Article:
Building a pergola

A pergola provides an attractive garden structure for supporting and growing plants. In the past, you’d have to measure and cut all the components to size yourself, but these days building a pergola is made much easier as you can simply buy one in kit form. You can build a pergola in many parts of the garden to provide an attractive focal point or to act as a screen or even build one over a patio or path to add further interest to the area. Below is an example of a typical kit pergola.

assemble pergola 1. Begin to assemble the pergola on the ground. Slot one of the rafters between the notches on two of the uprights. Leave an equal overhang on each side.
secure pergola rafter 2. Once the rafter is in place, secure through the uprights into the rafter. 60mm screws are used in this case – fixings should be supplied with your kit. Secure from both sides.
measuring overhang 3. Repeat the process with the other two uprights and another rafter. Again, be sure to make an equal overhang on each side, and secure with screws.
fix pergola brackets 4 Fix U-shaped brackets to the centre of the top of each rafter where it intersects with the upright. Again, use screws supplied – in this case 25mm in length.

 

aligning pergola brackets on rafters
5. With a U-shaped bracket positioned centrally on top of each upright, the remaining brackets from the kit can be attached across the rafter. This kit includes 6 brackets for each rafter, but this number may vary. Here, 4 brackets are attached at equal intervals between the uprights. Do this on both sides, but lay the rafters opposite each other to ensure the brackets align and to make sure that the gap between uprights on each rafter is the same. Small adjustments are best made now, rather than when the pergola has been erected. Some kits will have notched rafters, so brackets are not used.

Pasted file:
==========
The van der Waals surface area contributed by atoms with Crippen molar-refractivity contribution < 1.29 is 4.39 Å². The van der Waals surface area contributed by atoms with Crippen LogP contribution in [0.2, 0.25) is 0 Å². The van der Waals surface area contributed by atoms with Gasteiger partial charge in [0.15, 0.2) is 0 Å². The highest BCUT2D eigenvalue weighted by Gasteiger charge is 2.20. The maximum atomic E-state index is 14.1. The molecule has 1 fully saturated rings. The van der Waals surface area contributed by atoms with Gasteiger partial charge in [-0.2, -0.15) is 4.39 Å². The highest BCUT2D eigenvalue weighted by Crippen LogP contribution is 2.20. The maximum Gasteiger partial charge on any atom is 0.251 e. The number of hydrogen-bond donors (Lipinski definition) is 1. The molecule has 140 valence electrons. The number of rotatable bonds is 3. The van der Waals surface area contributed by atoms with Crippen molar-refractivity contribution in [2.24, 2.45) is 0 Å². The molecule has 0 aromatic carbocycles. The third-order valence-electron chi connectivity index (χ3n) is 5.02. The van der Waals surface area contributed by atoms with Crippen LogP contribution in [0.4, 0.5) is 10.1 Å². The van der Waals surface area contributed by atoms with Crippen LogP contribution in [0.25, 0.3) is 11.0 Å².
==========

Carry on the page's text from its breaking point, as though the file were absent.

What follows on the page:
measuring pergola position
6. Define the position of the pergola with pins and line and space the 2 sides apart as instructed by the manufacturer, which will be dicated by the length of the rafters, allowing for the overhang on both sides. Here, the pergola will be running over this path, so positions must be marked on both sides. A large builder’s square (as shown) is helpful in measuring the layout accurately. According to how far apart your uprights are, mark positions for all 4. Use the square to ensure that you are creating as perfect a rectangle as possible with your pinned lines. Mark the positions of the uprights with a coloured aerosol spray. Be as accurate as you can, but remember you will have some room for a little final adjustment when you come to position the uprights.

 

digging holes for uprights 7. Dig holes for each of the 4 uprights. These should be no less than 60cm deep and 30cm square – but as always, follow any instructions given by the manufacturer (If you are securing on concrete see further ‘Things to consider’ below).
planting pergola uprights 8. Pour gravel to a depth of a few centimetres into the bottom of each hole before planting the uprights of the completed section and packing some gravel around them. Yes – you are going to need some help here – this isn’t a job to be doing alone.